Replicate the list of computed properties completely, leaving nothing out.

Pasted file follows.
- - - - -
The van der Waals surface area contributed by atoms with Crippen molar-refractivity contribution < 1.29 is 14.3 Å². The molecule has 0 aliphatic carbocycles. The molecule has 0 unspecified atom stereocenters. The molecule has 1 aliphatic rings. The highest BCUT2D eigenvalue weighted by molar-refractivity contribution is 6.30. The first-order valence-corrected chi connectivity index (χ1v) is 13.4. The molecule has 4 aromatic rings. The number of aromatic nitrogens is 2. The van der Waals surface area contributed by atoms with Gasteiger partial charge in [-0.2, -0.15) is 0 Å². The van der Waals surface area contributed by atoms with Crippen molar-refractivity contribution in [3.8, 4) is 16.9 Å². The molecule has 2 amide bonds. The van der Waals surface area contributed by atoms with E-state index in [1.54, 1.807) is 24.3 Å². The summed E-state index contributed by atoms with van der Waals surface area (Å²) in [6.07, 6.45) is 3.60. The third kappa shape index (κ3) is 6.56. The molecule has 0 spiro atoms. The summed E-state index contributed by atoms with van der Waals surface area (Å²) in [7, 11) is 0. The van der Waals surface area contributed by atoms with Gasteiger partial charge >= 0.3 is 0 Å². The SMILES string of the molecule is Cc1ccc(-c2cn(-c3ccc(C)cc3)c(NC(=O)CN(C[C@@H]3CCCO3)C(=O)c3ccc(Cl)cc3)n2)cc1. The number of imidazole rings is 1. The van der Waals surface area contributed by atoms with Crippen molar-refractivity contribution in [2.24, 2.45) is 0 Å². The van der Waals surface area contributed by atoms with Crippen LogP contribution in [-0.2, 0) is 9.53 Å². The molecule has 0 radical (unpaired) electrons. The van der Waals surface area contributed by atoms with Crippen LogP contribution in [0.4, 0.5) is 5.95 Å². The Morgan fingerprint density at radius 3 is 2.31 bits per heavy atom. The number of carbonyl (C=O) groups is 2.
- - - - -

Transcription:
The van der Waals surface area contributed by atoms with Crippen molar-refractivity contribution < 1.29 is 14.3 Å². The molecule has 0 aliphatic carbocycles. The molecule has 0 unspecified atom stereocenters. The molecule has 1 aliphatic rings. The highest BCUT2D eigenvalue weighted by molar-refractivity contribution is 6.30. The first-order valence-corrected chi connectivity index (χ1v) is 13.4. The molecule has 4 aromatic rings. The number of aromatic nitrogens is 2. The van der Waals surface area contributed by atoms with Gasteiger partial charge in [-0.2, -0.15) is 0 Å². The van der Waals surface area contributed by atoms with Crippen molar-refractivity contribution in [3.8, 4) is 16.9 Å². The molecule has 2 amide bonds. The van der Waals surface area contributed by atoms with E-state index in [1.54, 1.807) is 24.3 Å². The summed E-state index contributed by atoms with van der Waals surface area (Å²) in [6.07, 6.45) is 3.60. The third kappa shape index (κ3) is 6.56. The molecule has 0 spiro atoms. The summed E-state index contributed by atoms with van der Waals surface area (Å²) in [7, 11) is 0. The van der Waals surface area contributed by atoms with Gasteiger partial charge >= 0.3 is 0 Å². The SMILES string of the molecule is Cc1ccc(-c2cn(-c3ccc(C)cc3)c(NC(=O)CN(C[C@@H]3CCCO3)C(=O)c3ccc(Cl)cc3)n2)cc1. The number of imidazole rings is 1. The van der Waals surface area contributed by atoms with Crippen molar-refractivity contribution in [2.24, 2.45) is 0 Å². The van der Waals surface area contributed by atoms with Crippen LogP contribution in [-0.2, 0) is 9.53 Å². The molecule has 0 radical (unpaired) electrons. The van der Waals surface area contributed by atoms with Crippen LogP contribution in [0.4, 0.5) is 5.95 Å². The Morgan fingerprint density at radius 3 is 2.31 bits per heavy atom. The number of carbonyl (C=O) groups is 2.